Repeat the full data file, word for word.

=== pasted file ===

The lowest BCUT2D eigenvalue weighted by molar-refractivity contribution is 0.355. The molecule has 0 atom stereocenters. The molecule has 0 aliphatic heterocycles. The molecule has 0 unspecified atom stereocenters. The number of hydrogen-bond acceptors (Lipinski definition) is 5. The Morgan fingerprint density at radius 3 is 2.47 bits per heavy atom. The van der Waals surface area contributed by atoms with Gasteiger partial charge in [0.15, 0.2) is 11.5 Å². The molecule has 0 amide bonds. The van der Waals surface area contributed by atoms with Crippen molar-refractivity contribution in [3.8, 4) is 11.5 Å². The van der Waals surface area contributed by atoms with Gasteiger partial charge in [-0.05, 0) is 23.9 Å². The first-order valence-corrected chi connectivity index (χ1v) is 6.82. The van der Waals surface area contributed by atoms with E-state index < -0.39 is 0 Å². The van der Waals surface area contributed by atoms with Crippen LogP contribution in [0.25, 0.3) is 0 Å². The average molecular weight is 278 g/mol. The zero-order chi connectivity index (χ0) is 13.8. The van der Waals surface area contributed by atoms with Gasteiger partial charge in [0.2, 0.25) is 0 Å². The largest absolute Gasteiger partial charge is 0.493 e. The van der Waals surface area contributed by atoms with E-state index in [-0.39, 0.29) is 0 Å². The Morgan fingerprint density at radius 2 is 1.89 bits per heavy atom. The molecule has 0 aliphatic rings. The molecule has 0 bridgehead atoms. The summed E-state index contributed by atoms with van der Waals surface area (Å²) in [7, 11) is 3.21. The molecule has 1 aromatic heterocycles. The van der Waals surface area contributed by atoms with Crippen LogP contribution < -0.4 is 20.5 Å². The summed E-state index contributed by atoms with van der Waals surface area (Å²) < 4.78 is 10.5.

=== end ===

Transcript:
The lowest BCUT2D eigenvalue weighted by molar-refractivity contribution is 0.355. The molecule has 0 atom stereocenters. The molecule has 0 aliphatic heterocycles. The molecule has 0 unspecified atom stereocenters. The number of hydrogen-bond acceptors (Lipinski definition) is 5. The Morgan fingerprint density at radius 3 is 2.47 bits per heavy atom. The van der Waals surface area contributed by atoms with Gasteiger partial charge in [0.15, 0.2) is 11.5 Å². The molecule has 0 amide bonds. The van der Waals surface area contributed by atoms with Crippen molar-refractivity contribution in [3.8, 4) is 11.5 Å². The van der Waals surface area contributed by atoms with Gasteiger partial charge in [-0.05, 0) is 23.9 Å². The first-order valence-corrected chi connectivity index (χ1v) is 6.82. The van der Waals surface area contributed by atoms with E-state index < -0.39 is 0 Å². The van der Waals surface area contributed by atoms with Crippen LogP contribution in [0.25, 0.3) is 0 Å². The average molecular weight is 278 g/mol. The zero-order chi connectivity index (χ0) is 13.8. The van der Waals surface area contributed by atoms with Gasteiger partial charge in [0.2, 0.25) is 0 Å². The largest absolute Gasteiger partial charge is 0.493 e. The van der Waals surface area contributed by atoms with E-state index in [-0.39, 0.29) is 0 Å². The Morgan fingerprint density at radius 2 is 1.89 bits per heavy atom. The molecule has 0 aliphatic rings. The molecule has 0 bridgehead atoms. The summed E-state index contributed by atoms with van der Waals surface area (Å²) in [7, 11) is 3.21. The molecule has 1 aromatic heterocycles. The van der Waals surface area contributed by atoms with Crippen LogP contribution < -0.4 is 20.5 Å². The summed E-state index contributed by atoms with van der Waals surface area (Å²) < 4.78 is 10.5.